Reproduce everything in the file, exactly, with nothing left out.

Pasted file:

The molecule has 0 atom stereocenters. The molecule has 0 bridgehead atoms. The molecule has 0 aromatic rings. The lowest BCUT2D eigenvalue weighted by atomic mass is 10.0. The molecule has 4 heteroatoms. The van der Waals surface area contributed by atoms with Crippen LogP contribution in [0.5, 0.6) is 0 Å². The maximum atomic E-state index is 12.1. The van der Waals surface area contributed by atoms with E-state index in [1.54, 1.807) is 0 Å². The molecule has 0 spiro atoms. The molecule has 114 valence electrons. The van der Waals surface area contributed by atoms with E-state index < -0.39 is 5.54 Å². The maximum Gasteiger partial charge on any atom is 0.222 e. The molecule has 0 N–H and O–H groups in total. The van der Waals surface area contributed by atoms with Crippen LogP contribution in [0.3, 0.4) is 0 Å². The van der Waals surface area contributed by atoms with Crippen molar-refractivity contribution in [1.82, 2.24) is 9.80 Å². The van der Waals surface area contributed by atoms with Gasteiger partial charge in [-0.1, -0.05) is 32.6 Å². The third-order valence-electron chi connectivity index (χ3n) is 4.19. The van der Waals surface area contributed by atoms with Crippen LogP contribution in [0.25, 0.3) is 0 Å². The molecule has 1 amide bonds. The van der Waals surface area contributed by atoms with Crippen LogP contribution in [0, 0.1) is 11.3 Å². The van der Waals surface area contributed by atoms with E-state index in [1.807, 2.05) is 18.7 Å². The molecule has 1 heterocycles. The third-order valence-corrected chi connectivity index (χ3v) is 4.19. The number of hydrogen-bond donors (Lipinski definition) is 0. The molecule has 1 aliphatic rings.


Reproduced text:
The molecule has 0 atom stereocenters. The molecule has 0 bridgehead atoms. The molecule has 0 aromatic rings. The lowest BCUT2D eigenvalue weighted by atomic mass is 10.0. The molecule has 4 heteroatoms. The van der Waals surface area contributed by atoms with Crippen LogP contribution in [0.5, 0.6) is 0 Å². The maximum atomic E-state index is 12.1. The van der Waals surface area contributed by atoms with E-state index in [1.54, 1.807) is 0 Å². The molecule has 0 spiro atoms. The molecule has 114 valence electrons. The van der Waals surface area contributed by atoms with E-state index < -0.39 is 5.54 Å². The maximum Gasteiger partial charge on any atom is 0.222 e. The molecule has 0 N–H and O–H groups in total. The van der Waals surface area contributed by atoms with Crippen LogP contribution in [0.3, 0.4) is 0 Å². The van der Waals surface area contributed by atoms with Crippen molar-refractivity contribution in [1.82, 2.24) is 9.80 Å². The van der Waals surface area contributed by atoms with Gasteiger partial charge in [-0.1, -0.05) is 32.6 Å². The third-order valence-electron chi connectivity index (χ3n) is 4.19. The van der Waals surface area contributed by atoms with Crippen LogP contribution in [0.25, 0.3) is 0 Å². The molecule has 1 amide bonds. The van der Waals surface area contributed by atoms with Crippen LogP contribution in [0, 0.1) is 11.3 Å². The van der Waals surface area contributed by atoms with E-state index in [1.807, 2.05) is 18.7 Å². The molecule has 1 heterocycles. The third-order valence-corrected chi connectivity index (χ3v) is 4.19. The number of hydrogen-bond donors (Lipinski definition) is 0. The molecule has 1 aliphatic rings.